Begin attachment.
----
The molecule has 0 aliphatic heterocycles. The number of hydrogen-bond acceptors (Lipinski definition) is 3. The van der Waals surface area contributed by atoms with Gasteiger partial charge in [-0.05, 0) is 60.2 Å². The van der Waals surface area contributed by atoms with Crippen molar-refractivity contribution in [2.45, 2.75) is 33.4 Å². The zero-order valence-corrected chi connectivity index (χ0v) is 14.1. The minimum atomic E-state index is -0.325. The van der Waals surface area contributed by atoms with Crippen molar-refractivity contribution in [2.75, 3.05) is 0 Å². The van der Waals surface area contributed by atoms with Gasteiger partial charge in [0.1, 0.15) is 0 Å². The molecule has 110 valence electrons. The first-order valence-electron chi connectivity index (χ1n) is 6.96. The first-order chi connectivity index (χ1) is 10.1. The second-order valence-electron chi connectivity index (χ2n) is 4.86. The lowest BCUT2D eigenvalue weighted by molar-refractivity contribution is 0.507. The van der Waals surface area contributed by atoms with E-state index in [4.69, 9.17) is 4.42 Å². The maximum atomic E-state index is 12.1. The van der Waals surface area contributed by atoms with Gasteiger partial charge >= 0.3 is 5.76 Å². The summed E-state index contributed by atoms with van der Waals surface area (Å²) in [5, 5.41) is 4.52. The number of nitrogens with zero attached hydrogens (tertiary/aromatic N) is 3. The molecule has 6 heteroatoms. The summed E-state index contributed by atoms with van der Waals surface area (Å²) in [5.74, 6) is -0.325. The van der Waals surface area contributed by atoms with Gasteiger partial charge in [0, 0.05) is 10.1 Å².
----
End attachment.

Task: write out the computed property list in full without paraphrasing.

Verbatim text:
The molecule has 0 aliphatic heterocycles. The number of hydrogen-bond acceptors (Lipinski definition) is 3. The van der Waals surface area contributed by atoms with Gasteiger partial charge in [-0.05, 0) is 60.2 Å². The van der Waals surface area contributed by atoms with Crippen molar-refractivity contribution in [2.45, 2.75) is 33.4 Å². The zero-order valence-corrected chi connectivity index (χ0v) is 14.1. The minimum atomic E-state index is -0.325. The van der Waals surface area contributed by atoms with Crippen molar-refractivity contribution in [2.75, 3.05) is 0 Å². The van der Waals surface area contributed by atoms with Gasteiger partial charge in [0.1, 0.15) is 0 Å². The molecule has 110 valence electrons. The first-order valence-electron chi connectivity index (χ1n) is 6.96. The first-order chi connectivity index (χ1) is 10.1. The second-order valence-electron chi connectivity index (χ2n) is 4.86. The lowest BCUT2D eigenvalue weighted by molar-refractivity contribution is 0.507. The van der Waals surface area contributed by atoms with E-state index in [4.69, 9.17) is 4.42 Å². The maximum atomic E-state index is 12.1. The van der Waals surface area contributed by atoms with Gasteiger partial charge >= 0.3 is 5.76 Å². The summed E-state index contributed by atoms with van der Waals surface area (Å²) in [5, 5.41) is 4.52. The number of nitrogens with zero attached hydrogens (tertiary/aromatic N) is 3. The molecule has 6 heteroatoms. The summed E-state index contributed by atoms with van der Waals surface area (Å²) in [5.74, 6) is -0.325. The van der Waals surface area contributed by atoms with Gasteiger partial charge in [0, 0.05) is 10.1 Å².